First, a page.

The European Commission is likely to postpone the introduction of its legislative proposal for pillars two and three of the revised IORP Directive due to a lack of data regarding the impact they could have on pension funds across Europe, sources have told IPE.Speaking with IPE, sources in Berlin, Brussels and London said the Commission very recently changed its plan to launch a legislative proposal for the revised IORP Directive in the second half of October, as was originally agreed.According to those sources, the Commission will now launch its legislative proposal for pillars two and three – which focus on governance and transparency, respectively – in late November or even December.The delay, they said, is due to the fact the European Commission lacks the data needed to help assess the real impact the new requirements set under the revised IORP Directive could have on European pension funds. Earlier this year, the Commission asked the Brussels-based association PensionsEurope to conduct an analysis on the potential costs arising from pillars two and three.In its final report, released in July, PensionsEurope stressed that it received “very few responses” from IORPs, as many issues appeared during the process.“This process was costly for IORPs, and the uncertainties contained in the questionnaires combined with difficulties for each jurisdiction to interpret EIOPA’s advice requirements render the process very difficult,” the association said.“However, as requested by the European Commission, the following data show some trends on the potential impacts, [but] the content of this paper cannot be extrapolated at country level.”Commenting on the decision made by the Commission to postpone the introduction of its legislative proposal, Matti Leppäla, secretary-general and chief executive at PensionsEurope, said: “The impact assessment we made for the commission doesn’t provide uniform data and, for many countries, no numerical data.“Our German members assessed more than others the costs in euros to different types of IORPs. Thus, it may be that the Commission would like to have similar data on the impact on others as well.”However, it remains unclear at this stage how the Commission is planning to further assess the impact of pillars two and three.The sources contacted by IPE went on to say that the Commission would be unlikely to conduct its own impact analysis internally, and that it would more likely pass on the work, probably to the European Insurance and Occupational Pensions Authority (EIOPA).Contacted by IPE, two spokespeople for EIOPA said the authority has not been asked at this stage to conduct such analysis.One spokesperson added that, if EIOPA were to do further work on pillars two and three of the revised directive, it would make the timetable public and consult with stakeholders.However, this process, in turn, would take more time than expected, meaning the Commission would be unlikely to release its legislative proposal before the end of this year.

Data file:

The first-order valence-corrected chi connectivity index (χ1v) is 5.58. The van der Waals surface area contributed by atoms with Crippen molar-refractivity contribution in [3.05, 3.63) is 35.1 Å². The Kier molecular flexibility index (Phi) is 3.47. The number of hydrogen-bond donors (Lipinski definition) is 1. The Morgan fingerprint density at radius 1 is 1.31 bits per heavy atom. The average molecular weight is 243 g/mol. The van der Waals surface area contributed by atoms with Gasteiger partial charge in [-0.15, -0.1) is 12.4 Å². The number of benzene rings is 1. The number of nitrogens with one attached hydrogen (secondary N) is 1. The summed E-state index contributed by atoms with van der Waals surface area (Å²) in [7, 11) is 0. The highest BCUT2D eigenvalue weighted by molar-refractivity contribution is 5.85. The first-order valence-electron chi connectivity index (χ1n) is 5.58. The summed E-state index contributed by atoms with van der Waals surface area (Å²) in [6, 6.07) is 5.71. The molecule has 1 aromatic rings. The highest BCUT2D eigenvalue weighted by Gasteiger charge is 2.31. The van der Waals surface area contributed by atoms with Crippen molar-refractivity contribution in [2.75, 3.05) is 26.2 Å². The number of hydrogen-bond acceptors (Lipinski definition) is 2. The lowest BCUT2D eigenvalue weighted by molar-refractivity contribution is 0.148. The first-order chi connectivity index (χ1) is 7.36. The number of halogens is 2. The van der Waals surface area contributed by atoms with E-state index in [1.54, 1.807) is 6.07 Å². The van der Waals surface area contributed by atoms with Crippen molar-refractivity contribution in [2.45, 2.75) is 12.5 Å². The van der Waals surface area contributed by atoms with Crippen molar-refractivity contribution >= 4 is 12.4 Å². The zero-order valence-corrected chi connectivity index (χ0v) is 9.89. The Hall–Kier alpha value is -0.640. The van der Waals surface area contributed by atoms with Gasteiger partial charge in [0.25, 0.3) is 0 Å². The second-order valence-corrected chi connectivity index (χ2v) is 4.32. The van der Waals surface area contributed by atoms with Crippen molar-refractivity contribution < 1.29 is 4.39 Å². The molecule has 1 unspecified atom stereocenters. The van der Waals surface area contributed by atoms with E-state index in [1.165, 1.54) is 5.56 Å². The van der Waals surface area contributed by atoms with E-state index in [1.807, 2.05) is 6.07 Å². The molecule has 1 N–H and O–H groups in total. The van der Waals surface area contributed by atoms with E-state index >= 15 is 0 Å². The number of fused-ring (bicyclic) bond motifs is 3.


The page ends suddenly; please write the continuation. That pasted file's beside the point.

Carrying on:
Pension funds in developed countries expect to triple their allocations to African private equity over the next two years as they look for strong returns to boost funding levels, according to a survey.An international poll carried out by investment firm RisCura, the African Private Equity and Venture Capital Association (AVCA), and the South African Venture Capital and Private Equity Association (SAVCA) showed pension funds expected their portfolio allocation to African private equity to rise to 3% in two years’ time from an average of 1% now.Rory Ord, head of private equity valuation at RisCura, said: “Pension funds, in particular, are under great pressure to achieve strong return figures to help funding levels, and the results of the survey clearly show there is a strong belief Africa could be the location for these returns.”The survey, which took in data collected from 48 limited partners from different parts of the world with collective assets of more than $150bn (€109bn) in global private equity assets under management, asked about the attractiveness of Africa as an investment destination compared with other emerging markets, he said. Some 70% of respondents rated the continent as more or much more attractive, Ord said.For pension funds, the survey found that the most attractive sectors within Africa over the next three years were energy and power/utilities, he said.Michelle Kathryn Essomé, chief executive of the AVCA, said this was expected, as established funds of private equity funds had the necessary know-how, track record and local networks for pension funds to tap into.Erika van der Merwe, chief executive of the SAVCA, said: “Alongside the openness to first-time fund managers, the survey indicated a clear preference amongst investors for fund managers to be based locally in Africa.”Sixty percent of respondents said African fund managers should be based in their most significant target market, she said.